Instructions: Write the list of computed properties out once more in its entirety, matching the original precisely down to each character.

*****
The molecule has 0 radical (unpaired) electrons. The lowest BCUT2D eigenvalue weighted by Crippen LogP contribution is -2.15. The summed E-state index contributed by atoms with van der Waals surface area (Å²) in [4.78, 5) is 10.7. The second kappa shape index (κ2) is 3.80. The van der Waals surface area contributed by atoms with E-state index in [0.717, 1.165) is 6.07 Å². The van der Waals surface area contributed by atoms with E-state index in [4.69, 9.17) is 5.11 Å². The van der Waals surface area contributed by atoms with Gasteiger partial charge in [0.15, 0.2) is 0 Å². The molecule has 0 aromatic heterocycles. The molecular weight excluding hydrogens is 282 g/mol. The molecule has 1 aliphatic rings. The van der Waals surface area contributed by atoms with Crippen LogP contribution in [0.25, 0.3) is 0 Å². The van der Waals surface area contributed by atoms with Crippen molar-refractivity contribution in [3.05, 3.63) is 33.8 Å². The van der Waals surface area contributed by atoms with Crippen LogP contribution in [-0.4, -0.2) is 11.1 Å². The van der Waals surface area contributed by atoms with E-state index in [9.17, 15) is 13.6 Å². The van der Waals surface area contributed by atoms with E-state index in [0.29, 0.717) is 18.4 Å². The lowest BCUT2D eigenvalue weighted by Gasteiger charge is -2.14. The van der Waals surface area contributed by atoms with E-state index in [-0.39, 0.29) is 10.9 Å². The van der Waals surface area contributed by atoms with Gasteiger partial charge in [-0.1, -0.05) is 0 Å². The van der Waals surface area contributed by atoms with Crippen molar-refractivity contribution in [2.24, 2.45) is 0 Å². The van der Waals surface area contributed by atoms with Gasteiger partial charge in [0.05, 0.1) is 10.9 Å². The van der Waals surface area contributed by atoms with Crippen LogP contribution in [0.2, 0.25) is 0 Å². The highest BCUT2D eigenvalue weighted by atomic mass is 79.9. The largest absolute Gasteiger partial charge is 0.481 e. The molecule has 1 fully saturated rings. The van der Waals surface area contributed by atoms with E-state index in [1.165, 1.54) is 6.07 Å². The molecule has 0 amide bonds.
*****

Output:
The molecule has 0 radical (unpaired) electrons. The lowest BCUT2D eigenvalue weighted by Crippen LogP contribution is -2.15. The summed E-state index contributed by atoms with van der Waals surface area (Å²) in [4.78, 5) is 10.7. The second kappa shape index (κ2) is 3.80. The van der Waals surface area contributed by atoms with E-state index in [0.717, 1.165) is 6.07 Å². The van der Waals surface area contributed by atoms with E-state index in [4.69, 9.17) is 5.11 Å². The van der Waals surface area contributed by atoms with Gasteiger partial charge in [0.15, 0.2) is 0 Å². The molecule has 0 aromatic heterocycles. The molecular weight excluding hydrogens is 282 g/mol. The molecule has 1 aliphatic rings. The van der Waals surface area contributed by atoms with Crippen LogP contribution in [0.25, 0.3) is 0 Å². The van der Waals surface area contributed by atoms with Crippen molar-refractivity contribution in [3.05, 3.63) is 33.8 Å². The van der Waals surface area contributed by atoms with Crippen LogP contribution in [-0.4, -0.2) is 11.1 Å². The van der Waals surface area contributed by atoms with E-state index in [9.17, 15) is 13.6 Å². The van der Waals surface area contributed by atoms with E-state index in [0.29, 0.717) is 18.4 Å². The lowest BCUT2D eigenvalue weighted by Gasteiger charge is -2.14. The van der Waals surface area contributed by atoms with E-state index in [-0.39, 0.29) is 10.9 Å². The van der Waals surface area contributed by atoms with Gasteiger partial charge in [-0.1, -0.05) is 0 Å². The van der Waals surface area contributed by atoms with Crippen molar-refractivity contribution in [2.24, 2.45) is 0 Å². The van der Waals surface area contributed by atoms with Gasteiger partial charge in [0.05, 0.1) is 10.9 Å². The van der Waals surface area contributed by atoms with Crippen LogP contribution in [0.2, 0.25) is 0 Å². The highest BCUT2D eigenvalue weighted by atomic mass is 79.9. The largest absolute Gasteiger partial charge is 0.481 e. The molecule has 1 fully saturated rings. The van der Waals surface area contributed by atoms with E-state index in [1.165, 1.54) is 6.07 Å². The molecule has 0 amide bonds.